Property
Strata-title malls remain resilient
Guest writer Lum Youk Lee 
Berjaya Times Square is one of the largest strata-titled malls ever developed
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ACADEMICALLY speaking, the oldest retail strata format in the country is the traditional way of traders operating from shophouses, which has 100 years of history.

The term shophouses being “shop” and “houses” originates from the operational model where ground floors are typically where trading was carried out (shop), while the traders and their families lived in the floors above (house).

Any of these floors may or may not be occupied by single owners, and hence the idea of “multiple ownership” came into being.

By the 1980s, formalisation of such configuration was governed under strata title acts. To a certain extent, unofficially, this is the beginning of strata titles.

Financial necessity
In the 70s, purpose built strata-titled shopping malls began to surface. Some of the earlier ones are Pertama Kompleks (1976), Sungei Wang Plaza (1977) and Ampang Park (1973), which is the oldest in Klang Valley.

Developers in the 1970s had to build these malls as strata-titled ones due to financial necessity, although it is not favourable to retailers as a preferred choice for businesses today.

While it was not clear whether the developers had the financial capability to raise funds to build wholly-owned malls or not, definitely selling retail lots of a mall was a trend at the time.

This trend for strata titles was definitely well received. Funding to complete a mall was not a problem.

Putting this phenomenon in modern day mall terminology makes sense. First, funding was secured and the mall definitely can open.

Occupancies were also secured on the basis that buyers were operators themselves.

Once they received vacant possession, they opened the shops themselves, or likely could have closed their existing shops elsewhere and reopened at the new outlets.

This is especially so for family-operated shops with limited resources where owners treat the investments as new branches.

Lastly, the cutting edge mall facility – fully air conditioned buildings – can be enjoyed for free, including toilet facilities and covered parking bays, which were fantastic wow factors in the 1970s.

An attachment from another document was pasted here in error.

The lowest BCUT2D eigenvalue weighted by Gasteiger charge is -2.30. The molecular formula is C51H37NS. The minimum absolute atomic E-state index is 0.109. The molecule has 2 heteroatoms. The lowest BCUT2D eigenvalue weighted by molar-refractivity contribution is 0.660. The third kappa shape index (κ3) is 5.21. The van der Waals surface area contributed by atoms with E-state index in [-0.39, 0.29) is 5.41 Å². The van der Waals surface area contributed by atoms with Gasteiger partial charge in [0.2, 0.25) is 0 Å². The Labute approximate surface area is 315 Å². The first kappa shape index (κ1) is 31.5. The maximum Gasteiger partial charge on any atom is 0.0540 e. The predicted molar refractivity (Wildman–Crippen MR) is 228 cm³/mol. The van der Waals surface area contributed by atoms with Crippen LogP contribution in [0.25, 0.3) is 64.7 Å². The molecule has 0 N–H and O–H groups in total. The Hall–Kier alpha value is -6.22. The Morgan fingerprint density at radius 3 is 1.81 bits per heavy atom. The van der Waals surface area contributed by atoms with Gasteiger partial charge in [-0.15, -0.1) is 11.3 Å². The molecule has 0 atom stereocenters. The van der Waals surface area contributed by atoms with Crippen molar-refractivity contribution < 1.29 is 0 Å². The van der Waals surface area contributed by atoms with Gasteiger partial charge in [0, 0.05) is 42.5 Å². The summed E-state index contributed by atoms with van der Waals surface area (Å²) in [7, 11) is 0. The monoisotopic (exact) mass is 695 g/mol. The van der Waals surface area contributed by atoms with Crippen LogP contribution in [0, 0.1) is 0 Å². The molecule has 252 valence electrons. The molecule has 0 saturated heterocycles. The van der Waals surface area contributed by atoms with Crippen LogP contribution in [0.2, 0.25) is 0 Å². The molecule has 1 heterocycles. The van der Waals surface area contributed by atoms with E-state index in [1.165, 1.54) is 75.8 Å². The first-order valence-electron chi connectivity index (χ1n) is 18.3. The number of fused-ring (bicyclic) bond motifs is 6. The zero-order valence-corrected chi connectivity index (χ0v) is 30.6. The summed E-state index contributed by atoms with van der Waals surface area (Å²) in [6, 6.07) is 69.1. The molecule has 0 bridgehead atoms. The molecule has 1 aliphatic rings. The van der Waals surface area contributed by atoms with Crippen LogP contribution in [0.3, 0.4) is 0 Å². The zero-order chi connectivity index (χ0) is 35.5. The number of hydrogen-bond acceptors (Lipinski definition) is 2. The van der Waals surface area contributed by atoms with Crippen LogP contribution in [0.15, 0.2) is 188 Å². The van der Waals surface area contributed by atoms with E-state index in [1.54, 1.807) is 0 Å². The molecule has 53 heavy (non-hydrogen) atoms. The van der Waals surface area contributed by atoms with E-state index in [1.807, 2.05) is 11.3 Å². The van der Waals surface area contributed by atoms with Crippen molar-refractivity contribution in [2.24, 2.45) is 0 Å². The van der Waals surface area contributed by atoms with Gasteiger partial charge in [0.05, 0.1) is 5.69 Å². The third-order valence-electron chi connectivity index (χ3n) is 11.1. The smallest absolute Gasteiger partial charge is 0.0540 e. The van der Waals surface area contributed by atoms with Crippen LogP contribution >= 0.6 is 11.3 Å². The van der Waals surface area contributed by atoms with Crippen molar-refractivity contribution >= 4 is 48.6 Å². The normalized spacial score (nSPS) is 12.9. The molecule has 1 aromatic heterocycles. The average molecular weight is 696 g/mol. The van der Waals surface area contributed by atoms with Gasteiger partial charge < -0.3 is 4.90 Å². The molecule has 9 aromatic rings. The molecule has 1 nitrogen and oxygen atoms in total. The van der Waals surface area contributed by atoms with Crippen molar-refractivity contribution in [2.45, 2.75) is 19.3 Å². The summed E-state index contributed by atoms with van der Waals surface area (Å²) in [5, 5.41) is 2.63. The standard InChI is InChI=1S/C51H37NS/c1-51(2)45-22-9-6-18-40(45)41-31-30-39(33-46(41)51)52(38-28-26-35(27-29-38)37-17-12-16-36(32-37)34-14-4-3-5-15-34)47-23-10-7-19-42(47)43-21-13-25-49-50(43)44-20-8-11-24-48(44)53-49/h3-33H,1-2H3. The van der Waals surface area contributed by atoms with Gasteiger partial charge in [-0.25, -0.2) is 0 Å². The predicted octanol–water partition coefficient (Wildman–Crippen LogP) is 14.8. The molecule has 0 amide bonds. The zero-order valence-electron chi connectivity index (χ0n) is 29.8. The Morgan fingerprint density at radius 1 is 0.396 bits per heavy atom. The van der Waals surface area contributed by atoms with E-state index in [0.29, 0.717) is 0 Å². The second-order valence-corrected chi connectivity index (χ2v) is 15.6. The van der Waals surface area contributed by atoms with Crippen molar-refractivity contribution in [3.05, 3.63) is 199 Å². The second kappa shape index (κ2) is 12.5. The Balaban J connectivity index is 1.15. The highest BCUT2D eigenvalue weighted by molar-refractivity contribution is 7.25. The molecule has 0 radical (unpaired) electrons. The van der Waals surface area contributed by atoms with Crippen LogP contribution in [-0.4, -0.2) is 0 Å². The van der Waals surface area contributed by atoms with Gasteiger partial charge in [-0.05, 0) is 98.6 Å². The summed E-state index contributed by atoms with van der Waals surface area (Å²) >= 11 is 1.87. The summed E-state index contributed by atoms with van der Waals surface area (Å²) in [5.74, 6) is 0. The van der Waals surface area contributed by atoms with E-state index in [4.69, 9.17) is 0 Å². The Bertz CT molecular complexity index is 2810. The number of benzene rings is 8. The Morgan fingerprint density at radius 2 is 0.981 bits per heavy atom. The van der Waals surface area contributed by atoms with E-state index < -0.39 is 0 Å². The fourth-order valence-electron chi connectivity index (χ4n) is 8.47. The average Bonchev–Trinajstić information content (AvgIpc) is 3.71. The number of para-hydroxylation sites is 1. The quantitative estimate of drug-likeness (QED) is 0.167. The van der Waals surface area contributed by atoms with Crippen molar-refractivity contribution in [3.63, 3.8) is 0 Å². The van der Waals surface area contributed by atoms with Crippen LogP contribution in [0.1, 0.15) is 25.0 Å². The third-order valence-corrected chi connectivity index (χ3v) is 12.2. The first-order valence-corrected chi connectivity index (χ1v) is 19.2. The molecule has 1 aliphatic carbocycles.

The strata mall frenzy did not stop there, and the industry grew from strength to strength. In the 1980s and 1990s, more mixed, wholly-owned and strata-titled malls emerged, such as KL Plaza, Super Kinta and Imbi Plaza.

It peaked in the 1990s and at the turn of the millennium which saw the pinnacle of strata malls’ growth from 1-Stop Midlands Park Centre (1994), Kompleks Bukit Jambul (1997), Megamall Pinang (1997), Prangin Mall (1999), Summit USJ (1999) and AmCorp Mall (1998).

Summit USJ is one of Selangor’s many strata-titled malls

Perhaps still the last and largest scale strata-titled mall ever developed is Berjaya Times Square in 2003.

From early 2010, the strata mall was reinvented alongside the emergence of newer and larger shopping malls.

After the expansion of mega malls such as Sunway Pyramid Shopping Mall, One Utama Shopping Centre and Mid Valley Megamall, came a new business model – the purchase of distressed strata-titled malls which were then reinvented.

A few iconic ones are Kah Seng group’s acquisition of majority units in the distressed UE3 complex which was then turned into Viva Home Mall, Pavilion’s purchase of KL Plaza and reinventing it to become Fahrenheit 88, and MayLand’s purchase of much distressed 30-year old Phoenix Plaza to become Cheras Sentral.

Breaking the strata taboo
Any layperson speaking of shopping complexes will usually stereotype stratified malls as bad when in reality, some of them are very resilient and strong.

Without a doubt, they may survive longer than most single-owned malls. Stratified malls (some of them, at least) are still owner-operated and less dependent on footfall as most have their loyal customers.